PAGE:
The "cuckoo" effects are transformed into repeated notes, sometimes supplemented by extra phrases, exploiting the different sonorities of solo and tutti players. The "nightingale" effects are replaced by reprises of the ritornello and the modified cuckoo. The final organ solo, partly ad libitum , is replaced by virtuoso semiquaver passages and an extra section of repeated notes precedes the final tutti. The larghetto , a gentle siciliana , is similarly transformed.
The first forty bars use the same material, but Handel makes a stronger conclusion with a brief return to the opening theme. For the fourth and fifth movements, Handel used the second and third parts of the second version of the overture to his still unfinished opera Imeneo. Both movements were transposed from G to F: the allegro an animated but orthodox fugue; the minuet starting unusually in the minor key, but moving to the major key for the eight bar coda.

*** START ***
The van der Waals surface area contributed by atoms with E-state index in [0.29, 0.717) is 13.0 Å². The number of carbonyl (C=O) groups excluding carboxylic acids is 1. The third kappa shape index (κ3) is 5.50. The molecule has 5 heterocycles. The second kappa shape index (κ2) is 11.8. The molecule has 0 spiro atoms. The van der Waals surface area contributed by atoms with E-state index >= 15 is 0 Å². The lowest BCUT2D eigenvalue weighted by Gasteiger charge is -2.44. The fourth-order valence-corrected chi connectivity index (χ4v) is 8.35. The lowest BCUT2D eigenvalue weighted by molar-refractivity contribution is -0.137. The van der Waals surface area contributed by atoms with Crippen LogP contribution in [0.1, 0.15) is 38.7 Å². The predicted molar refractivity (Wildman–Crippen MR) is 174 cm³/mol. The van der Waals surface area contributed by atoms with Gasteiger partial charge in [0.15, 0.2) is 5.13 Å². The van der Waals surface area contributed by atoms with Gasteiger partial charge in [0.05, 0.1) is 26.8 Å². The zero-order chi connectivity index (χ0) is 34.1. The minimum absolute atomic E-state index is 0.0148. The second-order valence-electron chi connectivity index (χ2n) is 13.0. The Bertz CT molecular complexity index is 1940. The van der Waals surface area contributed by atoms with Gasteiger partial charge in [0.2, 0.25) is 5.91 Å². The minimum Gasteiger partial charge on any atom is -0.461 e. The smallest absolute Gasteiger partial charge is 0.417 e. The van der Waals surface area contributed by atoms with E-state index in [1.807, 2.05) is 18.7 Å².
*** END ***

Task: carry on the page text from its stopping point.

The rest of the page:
The final gigue in binary form was left over from Op. The tenth Grand Concerto in D minor has the form a baroque dance suite , introduced by a French overture : this accounts for the structure of the concerto and the presence of only one slow movement. The first movement, marked ouverture — allegro — lentement , has the form a French overture. The dotted rhythms in the slow first part are similar to those Handel used in his operatic overtures.
The subject of the allegro fugue in 6 8 time, two rhythmic bars leading into four bars in semiquavers, allowed him to make every restatement sound dramatic.
The fugue leads into a short concluding lentement passage, a variant of the material from the start. The Air, lentement is a sarabande -like dance movement of noble and monumental simplicity, its antique style enhanced by hints of modal harmonies.
The following two allegros are loosely based on the allemande and the courante. The scoring in the first allegro , in binary form , is similar in style to that of allemandes in baroque keyboard suites.